AUDIO: Procedure was carried out on some 1,500 women between the 1920s and 1980s
The government has approved a scheme for payments for the victims of symphysiotomy.
The scheme will offer ex-gratia payments to the hundreds of women who underwent the procedure where the pelvis was cut during childbirth.
This means the payments will be made without the State recognising any liability or legal obligation.
The government had appointed former Circuit Court Judge Yvonne Murphy last November to report on a possible redress scheme for the women affected.
Some survivors of the procedure had previously said that any court process could take too long and that many could die before their case is heard.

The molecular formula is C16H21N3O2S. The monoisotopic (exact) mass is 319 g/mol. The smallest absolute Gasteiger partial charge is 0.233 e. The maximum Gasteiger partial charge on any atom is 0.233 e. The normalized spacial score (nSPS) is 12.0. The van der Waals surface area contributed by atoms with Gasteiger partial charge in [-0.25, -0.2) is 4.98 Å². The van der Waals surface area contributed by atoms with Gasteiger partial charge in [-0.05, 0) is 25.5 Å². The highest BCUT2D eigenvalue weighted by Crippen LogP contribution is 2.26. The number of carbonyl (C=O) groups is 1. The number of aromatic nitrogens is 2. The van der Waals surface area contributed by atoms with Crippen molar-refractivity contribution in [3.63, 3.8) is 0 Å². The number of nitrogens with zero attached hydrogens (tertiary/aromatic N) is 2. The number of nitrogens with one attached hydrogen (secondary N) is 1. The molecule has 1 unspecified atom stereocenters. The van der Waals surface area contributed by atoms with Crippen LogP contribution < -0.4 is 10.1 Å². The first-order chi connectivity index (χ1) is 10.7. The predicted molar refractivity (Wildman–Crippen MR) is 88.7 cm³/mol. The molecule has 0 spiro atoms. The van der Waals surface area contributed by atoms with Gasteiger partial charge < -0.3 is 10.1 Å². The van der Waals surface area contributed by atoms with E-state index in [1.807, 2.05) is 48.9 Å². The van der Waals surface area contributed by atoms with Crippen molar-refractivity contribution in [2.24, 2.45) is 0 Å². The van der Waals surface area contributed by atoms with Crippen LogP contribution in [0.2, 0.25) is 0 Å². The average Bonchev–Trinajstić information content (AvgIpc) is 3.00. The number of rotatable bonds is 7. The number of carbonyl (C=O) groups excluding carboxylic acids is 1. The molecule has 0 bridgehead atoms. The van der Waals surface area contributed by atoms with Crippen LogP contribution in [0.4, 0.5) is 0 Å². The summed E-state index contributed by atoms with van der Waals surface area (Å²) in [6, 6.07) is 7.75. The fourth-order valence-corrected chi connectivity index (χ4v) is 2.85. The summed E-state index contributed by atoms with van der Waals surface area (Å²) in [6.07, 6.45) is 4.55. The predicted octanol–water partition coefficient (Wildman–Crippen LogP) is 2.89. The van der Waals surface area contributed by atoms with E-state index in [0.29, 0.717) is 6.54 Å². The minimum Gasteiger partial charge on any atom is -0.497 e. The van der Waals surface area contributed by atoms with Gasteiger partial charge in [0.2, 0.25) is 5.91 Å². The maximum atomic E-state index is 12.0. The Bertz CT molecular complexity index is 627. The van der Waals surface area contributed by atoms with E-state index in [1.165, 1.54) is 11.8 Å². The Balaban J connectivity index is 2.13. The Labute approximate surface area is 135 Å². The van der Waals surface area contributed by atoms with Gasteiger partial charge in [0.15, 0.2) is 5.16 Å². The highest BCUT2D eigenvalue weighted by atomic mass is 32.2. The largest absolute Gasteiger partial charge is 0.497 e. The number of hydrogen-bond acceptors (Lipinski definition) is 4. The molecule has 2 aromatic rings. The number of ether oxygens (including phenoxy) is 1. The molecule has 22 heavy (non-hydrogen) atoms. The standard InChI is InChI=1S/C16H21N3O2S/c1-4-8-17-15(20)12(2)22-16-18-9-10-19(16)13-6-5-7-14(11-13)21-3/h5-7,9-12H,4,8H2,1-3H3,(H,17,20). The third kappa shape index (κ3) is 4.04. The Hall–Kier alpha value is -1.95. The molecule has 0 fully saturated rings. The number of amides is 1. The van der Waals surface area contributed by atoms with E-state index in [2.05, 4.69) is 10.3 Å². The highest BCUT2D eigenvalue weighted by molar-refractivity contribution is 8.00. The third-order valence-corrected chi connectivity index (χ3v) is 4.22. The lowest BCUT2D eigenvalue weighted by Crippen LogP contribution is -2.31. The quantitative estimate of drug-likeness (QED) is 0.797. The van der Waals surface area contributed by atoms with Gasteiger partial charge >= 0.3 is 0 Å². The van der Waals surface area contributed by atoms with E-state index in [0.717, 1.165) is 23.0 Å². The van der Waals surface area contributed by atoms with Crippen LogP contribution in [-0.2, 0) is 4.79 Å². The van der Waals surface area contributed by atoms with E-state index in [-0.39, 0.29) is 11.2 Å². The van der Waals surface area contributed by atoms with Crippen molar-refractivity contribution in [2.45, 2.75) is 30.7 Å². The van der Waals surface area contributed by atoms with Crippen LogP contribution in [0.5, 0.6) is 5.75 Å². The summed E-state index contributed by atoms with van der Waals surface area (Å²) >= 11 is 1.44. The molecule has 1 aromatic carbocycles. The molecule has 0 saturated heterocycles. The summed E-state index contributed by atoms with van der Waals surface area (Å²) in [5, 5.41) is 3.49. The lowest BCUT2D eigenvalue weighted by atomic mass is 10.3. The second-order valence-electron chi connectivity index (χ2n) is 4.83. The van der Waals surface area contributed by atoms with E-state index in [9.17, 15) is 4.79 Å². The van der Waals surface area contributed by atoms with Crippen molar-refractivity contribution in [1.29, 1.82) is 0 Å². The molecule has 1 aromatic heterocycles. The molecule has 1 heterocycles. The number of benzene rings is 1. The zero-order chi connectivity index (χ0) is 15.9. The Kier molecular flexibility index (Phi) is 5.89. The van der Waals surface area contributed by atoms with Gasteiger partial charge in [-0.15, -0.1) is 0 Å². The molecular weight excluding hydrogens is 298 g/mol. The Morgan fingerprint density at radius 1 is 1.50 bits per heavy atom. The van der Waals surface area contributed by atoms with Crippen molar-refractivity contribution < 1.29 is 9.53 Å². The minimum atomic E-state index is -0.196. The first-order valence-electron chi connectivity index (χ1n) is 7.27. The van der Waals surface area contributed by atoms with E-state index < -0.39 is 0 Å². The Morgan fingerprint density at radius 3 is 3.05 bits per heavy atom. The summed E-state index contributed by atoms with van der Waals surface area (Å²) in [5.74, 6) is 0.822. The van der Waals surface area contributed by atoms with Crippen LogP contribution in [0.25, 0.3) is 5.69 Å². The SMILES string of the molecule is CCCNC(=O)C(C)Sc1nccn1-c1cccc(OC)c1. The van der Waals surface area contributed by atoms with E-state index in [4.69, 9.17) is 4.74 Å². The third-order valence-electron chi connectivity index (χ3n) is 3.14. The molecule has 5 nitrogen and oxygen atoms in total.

The procedure was carried out on about 1,500 women between the 1920s and 1980s. Around 250 of these women are still alive.
The survivors will be entitled to payments of between €50,000 and €150,000. The procedure left many survivors with serious health issues.
But Health Minister James Reilly says the question of a State apology for the survivors does not arise.